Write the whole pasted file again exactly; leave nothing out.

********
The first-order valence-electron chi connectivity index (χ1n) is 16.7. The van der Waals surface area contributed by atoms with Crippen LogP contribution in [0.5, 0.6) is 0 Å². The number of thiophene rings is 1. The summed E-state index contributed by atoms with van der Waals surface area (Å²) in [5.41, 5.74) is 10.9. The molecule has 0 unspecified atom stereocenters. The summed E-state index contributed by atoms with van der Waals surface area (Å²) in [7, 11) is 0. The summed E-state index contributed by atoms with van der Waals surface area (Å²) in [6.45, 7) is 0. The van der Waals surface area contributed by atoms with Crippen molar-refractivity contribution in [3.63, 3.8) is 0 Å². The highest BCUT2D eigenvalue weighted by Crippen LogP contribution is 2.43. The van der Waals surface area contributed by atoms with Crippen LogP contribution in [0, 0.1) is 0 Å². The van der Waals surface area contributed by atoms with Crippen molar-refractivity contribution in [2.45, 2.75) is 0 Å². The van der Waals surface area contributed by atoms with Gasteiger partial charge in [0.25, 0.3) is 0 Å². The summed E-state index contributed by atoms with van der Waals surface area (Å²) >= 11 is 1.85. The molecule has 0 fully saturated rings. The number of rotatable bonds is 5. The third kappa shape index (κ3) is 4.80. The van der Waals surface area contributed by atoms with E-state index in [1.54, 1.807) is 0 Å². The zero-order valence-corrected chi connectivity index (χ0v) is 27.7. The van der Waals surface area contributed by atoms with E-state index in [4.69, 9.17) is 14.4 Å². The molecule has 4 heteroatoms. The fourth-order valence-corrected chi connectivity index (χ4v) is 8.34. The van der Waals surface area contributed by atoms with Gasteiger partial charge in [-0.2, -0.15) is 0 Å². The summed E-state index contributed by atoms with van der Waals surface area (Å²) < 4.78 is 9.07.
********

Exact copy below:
The first-order valence-electron chi connectivity index (χ1n) is 16.7. The van der Waals surface area contributed by atoms with Crippen LogP contribution in [0.5, 0.6) is 0 Å². The number of thiophene rings is 1. The summed E-state index contributed by atoms with van der Waals surface area (Å²) in [5.41, 5.74) is 10.9. The molecule has 0 unspecified atom stereocenters. The summed E-state index contributed by atoms with van der Waals surface area (Å²) in [7, 11) is 0. The summed E-state index contributed by atoms with van der Waals surface area (Å²) in [6.45, 7) is 0. The van der Waals surface area contributed by atoms with Crippen molar-refractivity contribution in [3.63, 3.8) is 0 Å². The highest BCUT2D eigenvalue weighted by Crippen LogP contribution is 2.43. The van der Waals surface area contributed by atoms with Crippen LogP contribution in [0, 0.1) is 0 Å². The van der Waals surface area contributed by atoms with Crippen molar-refractivity contribution in [2.45, 2.75) is 0 Å². The van der Waals surface area contributed by atoms with Gasteiger partial charge in [0.25, 0.3) is 0 Å². The summed E-state index contributed by atoms with van der Waals surface area (Å²) >= 11 is 1.85. The molecule has 0 fully saturated rings. The number of rotatable bonds is 5. The third kappa shape index (κ3) is 4.80. The van der Waals surface area contributed by atoms with E-state index in [1.54, 1.807) is 0 Å². The zero-order valence-corrected chi connectivity index (χ0v) is 27.7. The van der Waals surface area contributed by atoms with E-state index in [4.69, 9.17) is 14.4 Å². The molecule has 4 heteroatoms. The fourth-order valence-corrected chi connectivity index (χ4v) is 8.34. The van der Waals surface area contributed by atoms with Gasteiger partial charge in [-0.2, -0.15) is 0 Å². The summed E-state index contributed by atoms with van der Waals surface area (Å²) < 4.78 is 9.07.